Yet it would hardly have had an impact on the whole U. S., an impact felt across the border in Canada, if it hadn’t been for John F. Kennedy’s presidential election campaign. Of West Virginia’s 1,850,000 residents, ninetyfive out of 100 are Protestant. As a Roman Catholic, Kennedy realized that if he could win the Democratic primaries in this Protestant state it would be a long stride toward the nomination at the Democratic national convention. So he invaded West Virginia, trailed by an army of reporters.

He — and the reporters — were appalled at the unemployment and the signs of want and poverty. Kennedy promised that if he were elected he’d do his best to end the unemployment and revive the economy. He — and the reporters—had a look at the retraining courses for the unemployed and was deeply impressed, as press dispatches told the world.

As it turned out West Virginia voted over-

whelmingly for

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continued from page 18

Ontario’s record : 80 % of the men who went back to school eventually went back to work

Kennedy in the primaries, practically cinching his nomination. He reciprocated when he reached the White House by persuading Congress to pass the Area Redevelopment Act, which created the Area Redevelopment Administration and gave it wide powers to aid distressed areas— West Virginia among them.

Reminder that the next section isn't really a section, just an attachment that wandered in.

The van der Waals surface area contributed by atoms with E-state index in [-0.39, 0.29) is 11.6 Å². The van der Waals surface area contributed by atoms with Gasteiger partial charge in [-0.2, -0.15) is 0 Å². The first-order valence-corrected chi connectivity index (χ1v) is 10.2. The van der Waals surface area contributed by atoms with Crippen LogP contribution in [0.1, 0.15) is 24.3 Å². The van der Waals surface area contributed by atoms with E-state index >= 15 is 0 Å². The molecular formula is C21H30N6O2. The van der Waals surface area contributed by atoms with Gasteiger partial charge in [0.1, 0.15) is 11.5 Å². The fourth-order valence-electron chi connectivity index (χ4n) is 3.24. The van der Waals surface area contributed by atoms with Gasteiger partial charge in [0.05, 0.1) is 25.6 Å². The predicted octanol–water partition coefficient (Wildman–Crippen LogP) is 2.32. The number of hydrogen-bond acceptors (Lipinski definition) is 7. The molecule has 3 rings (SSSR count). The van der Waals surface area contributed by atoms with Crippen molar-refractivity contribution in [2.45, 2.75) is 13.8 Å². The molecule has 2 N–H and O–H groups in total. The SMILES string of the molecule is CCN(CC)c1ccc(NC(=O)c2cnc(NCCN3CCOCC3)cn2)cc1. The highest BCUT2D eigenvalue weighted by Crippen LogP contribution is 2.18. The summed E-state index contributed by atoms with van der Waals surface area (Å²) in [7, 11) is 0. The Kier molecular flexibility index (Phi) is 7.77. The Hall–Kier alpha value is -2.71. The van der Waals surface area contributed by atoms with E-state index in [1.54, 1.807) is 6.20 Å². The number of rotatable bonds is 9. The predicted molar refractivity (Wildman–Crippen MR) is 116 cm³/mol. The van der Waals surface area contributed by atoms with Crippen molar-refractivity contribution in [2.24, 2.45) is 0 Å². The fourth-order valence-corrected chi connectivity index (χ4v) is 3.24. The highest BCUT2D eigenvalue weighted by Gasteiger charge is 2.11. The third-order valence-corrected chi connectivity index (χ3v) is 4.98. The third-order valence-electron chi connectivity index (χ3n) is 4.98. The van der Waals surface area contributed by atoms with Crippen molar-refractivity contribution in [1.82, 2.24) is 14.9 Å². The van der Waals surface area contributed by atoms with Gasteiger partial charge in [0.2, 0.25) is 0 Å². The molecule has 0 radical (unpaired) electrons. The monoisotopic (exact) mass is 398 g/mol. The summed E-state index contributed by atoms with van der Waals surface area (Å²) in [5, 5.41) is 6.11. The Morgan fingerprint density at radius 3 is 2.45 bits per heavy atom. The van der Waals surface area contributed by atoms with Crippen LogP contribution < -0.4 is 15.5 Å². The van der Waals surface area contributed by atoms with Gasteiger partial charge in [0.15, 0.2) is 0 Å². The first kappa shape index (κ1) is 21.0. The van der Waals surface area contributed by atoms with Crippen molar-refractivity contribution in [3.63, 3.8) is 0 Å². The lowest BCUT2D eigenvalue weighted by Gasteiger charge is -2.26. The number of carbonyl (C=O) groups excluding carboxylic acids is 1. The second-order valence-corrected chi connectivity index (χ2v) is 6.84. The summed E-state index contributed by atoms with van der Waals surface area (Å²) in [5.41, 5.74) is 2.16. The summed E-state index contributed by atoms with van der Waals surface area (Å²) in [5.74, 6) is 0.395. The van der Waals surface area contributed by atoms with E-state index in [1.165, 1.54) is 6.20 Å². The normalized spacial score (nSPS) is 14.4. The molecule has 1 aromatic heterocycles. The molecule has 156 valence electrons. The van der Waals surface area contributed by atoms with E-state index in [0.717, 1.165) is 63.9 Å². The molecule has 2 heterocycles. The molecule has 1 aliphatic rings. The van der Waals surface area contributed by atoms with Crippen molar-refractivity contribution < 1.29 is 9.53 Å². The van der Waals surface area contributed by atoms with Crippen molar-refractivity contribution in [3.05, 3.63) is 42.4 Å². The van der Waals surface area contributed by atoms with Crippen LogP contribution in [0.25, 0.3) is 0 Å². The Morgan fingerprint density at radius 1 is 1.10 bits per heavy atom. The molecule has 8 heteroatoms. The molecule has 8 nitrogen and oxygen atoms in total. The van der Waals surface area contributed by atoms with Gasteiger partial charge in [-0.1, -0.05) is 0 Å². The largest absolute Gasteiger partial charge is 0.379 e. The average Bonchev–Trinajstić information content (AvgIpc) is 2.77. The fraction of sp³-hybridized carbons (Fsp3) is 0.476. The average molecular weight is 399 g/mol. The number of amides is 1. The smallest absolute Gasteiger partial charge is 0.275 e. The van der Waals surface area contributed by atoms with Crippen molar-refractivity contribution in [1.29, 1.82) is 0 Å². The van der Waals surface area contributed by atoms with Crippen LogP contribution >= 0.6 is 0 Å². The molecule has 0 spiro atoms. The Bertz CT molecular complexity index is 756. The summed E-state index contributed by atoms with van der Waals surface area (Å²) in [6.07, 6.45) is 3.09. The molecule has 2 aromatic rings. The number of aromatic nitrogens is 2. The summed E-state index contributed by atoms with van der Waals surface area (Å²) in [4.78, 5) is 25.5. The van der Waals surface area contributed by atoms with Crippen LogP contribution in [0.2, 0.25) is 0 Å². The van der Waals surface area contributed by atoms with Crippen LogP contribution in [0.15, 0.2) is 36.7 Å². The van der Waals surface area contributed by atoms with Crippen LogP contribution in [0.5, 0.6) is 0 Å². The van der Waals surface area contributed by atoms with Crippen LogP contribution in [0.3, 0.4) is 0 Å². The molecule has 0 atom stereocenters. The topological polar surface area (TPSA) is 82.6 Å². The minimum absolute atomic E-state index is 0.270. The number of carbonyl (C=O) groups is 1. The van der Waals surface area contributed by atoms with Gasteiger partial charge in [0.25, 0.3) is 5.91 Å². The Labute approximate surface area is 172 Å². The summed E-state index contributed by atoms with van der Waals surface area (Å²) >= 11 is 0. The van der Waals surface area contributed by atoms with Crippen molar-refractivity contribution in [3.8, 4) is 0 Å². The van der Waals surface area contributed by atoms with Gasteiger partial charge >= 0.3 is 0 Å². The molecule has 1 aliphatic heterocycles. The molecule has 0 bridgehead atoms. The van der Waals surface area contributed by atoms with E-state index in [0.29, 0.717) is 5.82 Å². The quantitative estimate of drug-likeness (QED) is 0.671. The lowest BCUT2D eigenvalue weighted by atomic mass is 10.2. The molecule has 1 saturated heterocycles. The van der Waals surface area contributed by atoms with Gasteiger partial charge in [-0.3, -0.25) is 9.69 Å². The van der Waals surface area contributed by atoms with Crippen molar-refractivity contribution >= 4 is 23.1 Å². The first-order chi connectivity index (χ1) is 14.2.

The ARA. like Kennedy, was impressed by the retraining classes—so much so that it decided to establish retraining classes of its own in West Virginia and other regions designated as “distressed.” It set up its first retraining schools last November on a modest, still-experimental scale. Those who enrolled, after passing aptitude tests, could draw subsistence allowances if they weren’t eligible for unemployment benefits.

By April a mere 400 had completed the ARA’s sixteen-week courses but 2,000 others were studying in eighty-nine schools in thirty-nine communities in fifteen states. On May 9. Labor Secretary Arthur Goldberg announced that he had okayed 100 programs in thirty states, which would shoot the total of trainees—or /¿'trainees— up to 8.500. And on May 14 the ARA administrator, William Batt, announced a further expansion and said 15,000 would be retrained in the immediate future.